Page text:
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From Jeff Evans <>
Subject Supporting Row and DataFrame level metadata?
Date Thu, 24 Sep 2020 16:19:44 GMT

I'm wondering if there has been any past discussion on the subject of
supporting metadata attributes as a first class concept, both at the row
level, as well as the DataFrame level?  I did a Jira search, but most of
the items I found were unrelated to this concept, or pertained to column
level metadata, which is of course already supported.

Row-level metadata, would be useful in scenarios like the following:

   - Lineage and provenance attributes, which need to eventually be
   propagated to some other system, but which shouldn't be written out with
   the "regular" DataFrame.
   - Other custom attributes, such as the input_file_name
   for data read from HDFS, message keys from Kafka

So why not just store regular the attributes as regular columns (possibly
with some special prefix to help us filter them out if needed)?

   - When passing the DataFrame to another piece of library code, we might
   need to remove those columns, depending on what it does (ex: if it operates
   on every column).  Or we might need to perform an extra join in order to
   "retain" the attributes from the rows processed by the library function.
   - If we need to union an existing DataFrame (with metadata) and another
   one that we read from another source (which has different, or no
   metadata).  If metadata attributes are represented as normal columns, we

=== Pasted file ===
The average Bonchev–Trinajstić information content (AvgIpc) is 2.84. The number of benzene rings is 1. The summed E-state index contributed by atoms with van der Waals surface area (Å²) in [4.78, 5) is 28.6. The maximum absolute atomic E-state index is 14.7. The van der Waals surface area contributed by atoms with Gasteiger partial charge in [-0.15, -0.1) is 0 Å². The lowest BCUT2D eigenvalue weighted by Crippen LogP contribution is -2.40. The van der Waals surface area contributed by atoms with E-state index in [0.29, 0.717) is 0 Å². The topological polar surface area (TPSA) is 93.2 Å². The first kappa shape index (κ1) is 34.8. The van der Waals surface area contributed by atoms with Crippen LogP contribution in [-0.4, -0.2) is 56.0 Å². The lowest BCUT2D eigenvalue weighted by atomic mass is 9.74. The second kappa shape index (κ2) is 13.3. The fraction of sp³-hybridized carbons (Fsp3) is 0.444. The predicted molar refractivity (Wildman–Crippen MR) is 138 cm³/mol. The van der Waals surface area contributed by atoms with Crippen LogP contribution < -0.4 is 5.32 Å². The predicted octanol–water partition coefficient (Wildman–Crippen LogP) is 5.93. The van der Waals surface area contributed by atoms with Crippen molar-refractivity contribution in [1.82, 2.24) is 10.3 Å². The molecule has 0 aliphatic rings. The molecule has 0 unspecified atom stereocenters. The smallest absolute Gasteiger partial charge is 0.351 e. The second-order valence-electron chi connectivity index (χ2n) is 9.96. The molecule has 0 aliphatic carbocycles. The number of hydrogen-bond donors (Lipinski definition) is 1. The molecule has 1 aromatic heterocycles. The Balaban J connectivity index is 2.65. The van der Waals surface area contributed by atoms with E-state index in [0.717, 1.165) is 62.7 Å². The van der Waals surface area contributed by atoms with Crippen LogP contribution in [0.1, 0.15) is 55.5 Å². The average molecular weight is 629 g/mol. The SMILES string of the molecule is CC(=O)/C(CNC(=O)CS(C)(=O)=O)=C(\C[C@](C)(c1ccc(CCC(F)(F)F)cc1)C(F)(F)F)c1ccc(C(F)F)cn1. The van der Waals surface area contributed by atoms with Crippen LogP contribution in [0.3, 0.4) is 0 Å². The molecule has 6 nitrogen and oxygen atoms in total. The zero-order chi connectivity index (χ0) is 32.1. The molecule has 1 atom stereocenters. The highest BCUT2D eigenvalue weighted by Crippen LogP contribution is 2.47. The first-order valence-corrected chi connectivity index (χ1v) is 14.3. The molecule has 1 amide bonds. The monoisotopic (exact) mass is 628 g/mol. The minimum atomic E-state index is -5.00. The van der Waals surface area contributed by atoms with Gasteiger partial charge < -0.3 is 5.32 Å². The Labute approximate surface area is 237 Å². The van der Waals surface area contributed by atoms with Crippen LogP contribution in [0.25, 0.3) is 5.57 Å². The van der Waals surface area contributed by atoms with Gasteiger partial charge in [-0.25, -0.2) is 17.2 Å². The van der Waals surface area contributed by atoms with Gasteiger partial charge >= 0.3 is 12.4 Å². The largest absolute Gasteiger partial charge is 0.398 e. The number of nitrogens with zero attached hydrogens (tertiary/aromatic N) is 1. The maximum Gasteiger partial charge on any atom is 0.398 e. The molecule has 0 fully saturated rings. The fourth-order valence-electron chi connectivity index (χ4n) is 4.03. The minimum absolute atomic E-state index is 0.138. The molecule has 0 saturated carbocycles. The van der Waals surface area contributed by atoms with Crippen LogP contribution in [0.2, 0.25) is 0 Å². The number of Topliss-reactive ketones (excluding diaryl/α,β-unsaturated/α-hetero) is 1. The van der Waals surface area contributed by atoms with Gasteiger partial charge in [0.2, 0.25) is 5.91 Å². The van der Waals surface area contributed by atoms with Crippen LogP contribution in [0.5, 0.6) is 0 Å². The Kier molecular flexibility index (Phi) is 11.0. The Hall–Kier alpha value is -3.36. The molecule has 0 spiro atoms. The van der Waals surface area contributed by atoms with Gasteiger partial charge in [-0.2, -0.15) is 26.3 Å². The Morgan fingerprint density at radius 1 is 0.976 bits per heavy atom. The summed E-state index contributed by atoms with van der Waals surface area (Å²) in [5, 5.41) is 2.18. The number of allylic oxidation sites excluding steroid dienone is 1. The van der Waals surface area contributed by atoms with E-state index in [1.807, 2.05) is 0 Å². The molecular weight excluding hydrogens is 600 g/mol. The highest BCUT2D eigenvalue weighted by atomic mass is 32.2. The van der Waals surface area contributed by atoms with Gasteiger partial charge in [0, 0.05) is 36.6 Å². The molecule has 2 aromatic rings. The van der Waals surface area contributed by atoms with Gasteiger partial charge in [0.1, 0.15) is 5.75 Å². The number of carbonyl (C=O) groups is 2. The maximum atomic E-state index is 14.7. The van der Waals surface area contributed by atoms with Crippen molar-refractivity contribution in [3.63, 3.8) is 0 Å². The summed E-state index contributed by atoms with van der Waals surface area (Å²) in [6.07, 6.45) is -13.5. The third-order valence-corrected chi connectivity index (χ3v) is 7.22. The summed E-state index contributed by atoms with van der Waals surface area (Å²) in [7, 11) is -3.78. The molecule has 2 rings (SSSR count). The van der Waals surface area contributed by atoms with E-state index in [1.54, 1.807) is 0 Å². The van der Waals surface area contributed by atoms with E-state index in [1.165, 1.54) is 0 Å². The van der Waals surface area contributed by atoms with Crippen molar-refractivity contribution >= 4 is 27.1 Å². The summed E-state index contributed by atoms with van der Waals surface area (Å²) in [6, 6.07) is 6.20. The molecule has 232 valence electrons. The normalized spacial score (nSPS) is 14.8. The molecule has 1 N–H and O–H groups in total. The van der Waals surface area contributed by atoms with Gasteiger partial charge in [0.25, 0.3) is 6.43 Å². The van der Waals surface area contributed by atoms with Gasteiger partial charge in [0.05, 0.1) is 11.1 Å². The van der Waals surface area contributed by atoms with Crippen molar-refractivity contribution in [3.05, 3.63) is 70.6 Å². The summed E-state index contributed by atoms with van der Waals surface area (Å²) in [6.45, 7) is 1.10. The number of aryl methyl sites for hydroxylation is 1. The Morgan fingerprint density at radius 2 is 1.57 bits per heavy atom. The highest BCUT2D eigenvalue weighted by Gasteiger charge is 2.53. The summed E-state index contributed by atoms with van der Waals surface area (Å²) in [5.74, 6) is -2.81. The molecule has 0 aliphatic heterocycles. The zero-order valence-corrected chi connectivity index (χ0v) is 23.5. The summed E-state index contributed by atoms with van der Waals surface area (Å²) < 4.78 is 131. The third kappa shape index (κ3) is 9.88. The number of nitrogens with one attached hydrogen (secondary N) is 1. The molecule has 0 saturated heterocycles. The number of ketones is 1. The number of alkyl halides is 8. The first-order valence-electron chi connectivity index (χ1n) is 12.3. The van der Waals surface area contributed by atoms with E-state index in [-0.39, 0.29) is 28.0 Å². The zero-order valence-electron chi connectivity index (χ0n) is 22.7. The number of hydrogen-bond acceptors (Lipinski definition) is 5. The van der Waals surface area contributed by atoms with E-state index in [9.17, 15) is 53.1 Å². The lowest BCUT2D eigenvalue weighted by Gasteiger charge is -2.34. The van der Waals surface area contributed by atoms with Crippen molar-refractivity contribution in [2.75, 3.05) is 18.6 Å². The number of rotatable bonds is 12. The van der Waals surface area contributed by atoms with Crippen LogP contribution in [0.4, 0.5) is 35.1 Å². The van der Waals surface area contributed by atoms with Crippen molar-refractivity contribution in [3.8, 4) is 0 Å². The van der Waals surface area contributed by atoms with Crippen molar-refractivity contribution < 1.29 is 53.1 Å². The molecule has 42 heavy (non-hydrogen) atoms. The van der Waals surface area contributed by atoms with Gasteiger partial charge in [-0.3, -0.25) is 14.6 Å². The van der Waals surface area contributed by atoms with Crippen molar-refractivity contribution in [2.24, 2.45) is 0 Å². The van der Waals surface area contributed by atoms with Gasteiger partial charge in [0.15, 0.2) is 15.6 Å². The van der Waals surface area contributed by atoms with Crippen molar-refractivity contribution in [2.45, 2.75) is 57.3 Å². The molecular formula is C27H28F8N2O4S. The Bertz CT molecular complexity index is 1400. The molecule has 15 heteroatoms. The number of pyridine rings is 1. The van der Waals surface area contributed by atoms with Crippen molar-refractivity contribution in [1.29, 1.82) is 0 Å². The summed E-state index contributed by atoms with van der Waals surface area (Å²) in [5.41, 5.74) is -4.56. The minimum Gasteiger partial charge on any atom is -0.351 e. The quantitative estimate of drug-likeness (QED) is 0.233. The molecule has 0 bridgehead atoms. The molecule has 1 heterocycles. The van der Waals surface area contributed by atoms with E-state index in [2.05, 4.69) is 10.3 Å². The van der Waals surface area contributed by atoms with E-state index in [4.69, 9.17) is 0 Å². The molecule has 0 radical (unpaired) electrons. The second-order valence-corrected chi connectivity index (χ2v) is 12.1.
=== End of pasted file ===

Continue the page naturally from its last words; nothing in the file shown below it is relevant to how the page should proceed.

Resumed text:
have to do some finagling to get the union to work properly.
   - If we want to simply write the DataFrame somewhere, we probably don't
   want to mix metadata attributes with the actual data.

For DataFrame-level metadata:

   - Attributes such as the table/schema/DB name, or primary key
   information, for DataFrames read from JDBC (ex: downstream processing might
   want to always partitionBy these key columns, whatever they happen to be)
   - Adding tracking information about what app-specific processing steps
   have been applied so far, their timings, etc.
   - For SQL sources, capturing the full query that produced the DataFrame

Some of these scenarios can be made easier by custom code with implicit
conversions, as outlined here <>.
But that has its own drawbacks and shortcomings (as outlined in the

How are people currently managing this?  Does it make sense, conceptually,
as something that Spark should directly support?

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